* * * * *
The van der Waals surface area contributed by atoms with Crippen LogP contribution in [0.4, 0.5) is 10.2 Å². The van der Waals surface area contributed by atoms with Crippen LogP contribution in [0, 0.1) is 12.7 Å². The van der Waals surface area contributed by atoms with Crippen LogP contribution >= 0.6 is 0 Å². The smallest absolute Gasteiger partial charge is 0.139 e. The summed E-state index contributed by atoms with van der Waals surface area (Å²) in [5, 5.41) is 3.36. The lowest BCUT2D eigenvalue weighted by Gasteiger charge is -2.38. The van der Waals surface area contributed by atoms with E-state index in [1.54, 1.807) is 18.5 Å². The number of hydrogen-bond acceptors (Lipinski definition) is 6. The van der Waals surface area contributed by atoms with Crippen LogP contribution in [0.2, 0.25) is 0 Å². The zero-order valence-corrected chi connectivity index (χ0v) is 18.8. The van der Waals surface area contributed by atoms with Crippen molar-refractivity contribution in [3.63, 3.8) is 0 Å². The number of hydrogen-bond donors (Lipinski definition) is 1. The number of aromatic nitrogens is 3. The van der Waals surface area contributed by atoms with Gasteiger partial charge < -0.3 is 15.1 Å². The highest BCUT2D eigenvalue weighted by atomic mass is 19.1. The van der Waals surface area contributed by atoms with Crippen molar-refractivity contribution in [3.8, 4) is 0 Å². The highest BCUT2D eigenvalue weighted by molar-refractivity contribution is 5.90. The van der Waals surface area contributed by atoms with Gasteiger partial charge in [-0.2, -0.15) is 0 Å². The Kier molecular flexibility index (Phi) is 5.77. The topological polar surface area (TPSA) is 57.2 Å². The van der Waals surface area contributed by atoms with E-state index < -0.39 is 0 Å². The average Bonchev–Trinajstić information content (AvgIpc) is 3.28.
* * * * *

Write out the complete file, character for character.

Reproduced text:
The van der Waals surface area contributed by atoms with Crippen LogP contribution in [0.4, 0.5) is 10.2 Å². The van der Waals surface area contributed by atoms with Crippen LogP contribution in [0, 0.1) is 12.7 Å². The van der Waals surface area contributed by atoms with Crippen LogP contribution >= 0.6 is 0 Å². The smallest absolute Gasteiger partial charge is 0.139 e. The summed E-state index contributed by atoms with van der Waals surface area (Å²) in [5, 5.41) is 3.36. The lowest BCUT2D eigenvalue weighted by Gasteiger charge is -2.38. The van der Waals surface area contributed by atoms with E-state index in [1.54, 1.807) is 18.5 Å². The number of hydrogen-bond acceptors (Lipinski definition) is 6. The van der Waals surface area contributed by atoms with Crippen LogP contribution in [0.2, 0.25) is 0 Å². The zero-order valence-corrected chi connectivity index (χ0v) is 18.8. The van der Waals surface area contributed by atoms with Crippen molar-refractivity contribution in [3.63, 3.8) is 0 Å². The number of hydrogen-bond donors (Lipinski definition) is 1. The number of aromatic nitrogens is 3. The van der Waals surface area contributed by atoms with Gasteiger partial charge < -0.3 is 15.1 Å². The highest BCUT2D eigenvalue weighted by atomic mass is 19.1. The van der Waals surface area contributed by atoms with Crippen molar-refractivity contribution in [3.8, 4) is 0 Å². The highest BCUT2D eigenvalue weighted by molar-refractivity contribution is 5.90. The van der Waals surface area contributed by atoms with Gasteiger partial charge in [-0.2, -0.15) is 0 Å². The Kier molecular flexibility index (Phi) is 5.77. The topological polar surface area (TPSA) is 57.2 Å². The van der Waals surface area contributed by atoms with E-state index < -0.39 is 0 Å². The average Bonchev–Trinajstić information content (AvgIpc) is 3.28.